POPLIFE is a collection of excerpts from my work journal. There is no specific form or function the column serves other than to allow the reader to see what my experience in my first year as a comics-writer is like. Some weeks I get work done, so I talk about work. Some weeks I don't get any work done, so I ramble incoherently. POPLIFE's purpose is to provide a glimpse behind the curtain of my specific process.
New York City in December. Everything's soaked in gorgeous fake light, and from the right angles all the buildings dance for you. I'm staying at the Cosmopolitan down in Tribeca, where the only thing colder than the rooms is the disposition of the front desk staff. Apparently you gotta pay more for polysyllabic. I'm not entirely certain why we've been sequestered waydowntown when all of our meetings are in midtown, but it makes for good conversation and we get to see a whole bunch of stuff from the back of cabs. I've been taking weird pictures, blown out exposures and slow shutter speeds, digging the digital distortion of light and color. It's like Wong Kar Wai's holiday snaps, and feels like memory more than photographs. I like them, anyway.
I've been surrounded by the number 23 lately, dutifully jotting their occurrences down when I notice them and what I notice them doing. My room is 203. I take it as an omen of sorts for a project I think Kel and Peter Artbomb Rose nudged me into trying to do this past weekend. The luggage tram was 23. This being comics, I can't mention much more than the oblique and obfuscated, but. But yeah. There's a thing, and the number 23 plays into it. The moment I noticed it, I began seeing 23 everywhere. A volume of a book I brought with me is the 23rd in the set. I blame Peter Artbomb Rose and Kel. I tried to get revenge by making Peter watch CONQUEST OF THE PLANET OF THE APES, but it didn't take.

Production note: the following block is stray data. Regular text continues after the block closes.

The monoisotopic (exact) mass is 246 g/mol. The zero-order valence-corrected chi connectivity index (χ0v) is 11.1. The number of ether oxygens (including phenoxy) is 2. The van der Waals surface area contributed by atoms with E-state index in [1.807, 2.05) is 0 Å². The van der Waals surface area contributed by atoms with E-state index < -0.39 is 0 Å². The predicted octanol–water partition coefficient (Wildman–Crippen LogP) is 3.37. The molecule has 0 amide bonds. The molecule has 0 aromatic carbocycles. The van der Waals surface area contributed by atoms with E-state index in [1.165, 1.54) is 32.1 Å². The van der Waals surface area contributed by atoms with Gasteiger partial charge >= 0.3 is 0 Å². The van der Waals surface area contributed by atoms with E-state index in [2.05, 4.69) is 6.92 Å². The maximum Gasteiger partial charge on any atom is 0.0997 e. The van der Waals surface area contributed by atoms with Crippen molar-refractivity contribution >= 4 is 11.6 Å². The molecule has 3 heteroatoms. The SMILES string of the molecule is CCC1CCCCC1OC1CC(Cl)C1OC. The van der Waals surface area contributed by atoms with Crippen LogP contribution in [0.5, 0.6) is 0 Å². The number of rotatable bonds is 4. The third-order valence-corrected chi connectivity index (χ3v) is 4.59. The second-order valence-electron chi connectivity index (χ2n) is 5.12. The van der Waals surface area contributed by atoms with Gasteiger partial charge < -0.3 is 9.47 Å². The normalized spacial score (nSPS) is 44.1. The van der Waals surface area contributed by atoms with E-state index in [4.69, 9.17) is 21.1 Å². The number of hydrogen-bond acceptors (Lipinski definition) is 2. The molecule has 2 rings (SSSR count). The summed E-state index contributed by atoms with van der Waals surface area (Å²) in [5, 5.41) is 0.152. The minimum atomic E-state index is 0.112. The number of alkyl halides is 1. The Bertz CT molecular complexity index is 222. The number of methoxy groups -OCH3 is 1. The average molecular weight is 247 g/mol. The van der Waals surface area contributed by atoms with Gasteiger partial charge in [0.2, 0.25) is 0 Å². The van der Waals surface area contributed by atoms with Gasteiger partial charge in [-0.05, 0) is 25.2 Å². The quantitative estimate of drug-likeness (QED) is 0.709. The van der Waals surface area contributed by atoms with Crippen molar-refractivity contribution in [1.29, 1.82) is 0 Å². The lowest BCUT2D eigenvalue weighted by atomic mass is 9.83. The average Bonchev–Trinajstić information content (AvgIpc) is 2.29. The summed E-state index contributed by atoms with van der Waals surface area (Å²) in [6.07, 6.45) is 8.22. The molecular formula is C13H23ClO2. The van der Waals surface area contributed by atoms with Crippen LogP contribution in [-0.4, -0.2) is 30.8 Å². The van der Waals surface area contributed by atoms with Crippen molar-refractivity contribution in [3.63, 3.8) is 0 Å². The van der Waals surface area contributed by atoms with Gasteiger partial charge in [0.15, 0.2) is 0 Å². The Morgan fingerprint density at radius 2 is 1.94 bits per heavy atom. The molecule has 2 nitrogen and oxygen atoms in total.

Maybe this is the kind of thing that, you know, if you put your mind to seeing, you see. Like, if I decided that 17 was the magic number, I'd see little 17's everywhere, I dunno. Or the word "orchard," or something similarly random. One day I want to wake up and live for a day as though the entire world is a secret message directed at me; I want to wander through my life for a day as though each and every bit of stimuli I encounter is in fact a message, a warning, a clue, a hint, a joke, a flirt or a come-on by powers greater than I understand. Maybe that's the very definition of magic, in some ways: learning to read the world like everything's just a line of code for you to unravel, and the wisdom contained therein yours to utilize. One morning, I'll I wake up and I wont be tired and I'll remember to try. Just to see what happens.
Peter, Kel, Xtop and myself managed to get together in a room with about 19 other young comics hopefuls in Kansas City this past weekend. It was really kind of fascinating. Steven Sanders brought his vintage Geiger counter. Hector let me look on his drawing table and I felt butterflies in my bones. B. Clay Moore showed up with a first look at his new book HAWAIIAN DICK, and it looks fantastic even if it printed too dark and too green (according to him). Hector and a guy named John Parker made it happen. There were two factions in the same place at the same time, the Art Institute kids like myself that were more into the gonzo, gung ho creation angle of things, the Art For Art's Sake kinds, and the other half of the room were all, at first blush anyway, steel-eyed young professionals constructing elaborate cross-network opportunities and so forth. They were, on top of being creators, the organizers of expos and the senders-out of press releases. I had the feeling that if both halves of the room came together, everyone would walk out a whole lot smarter.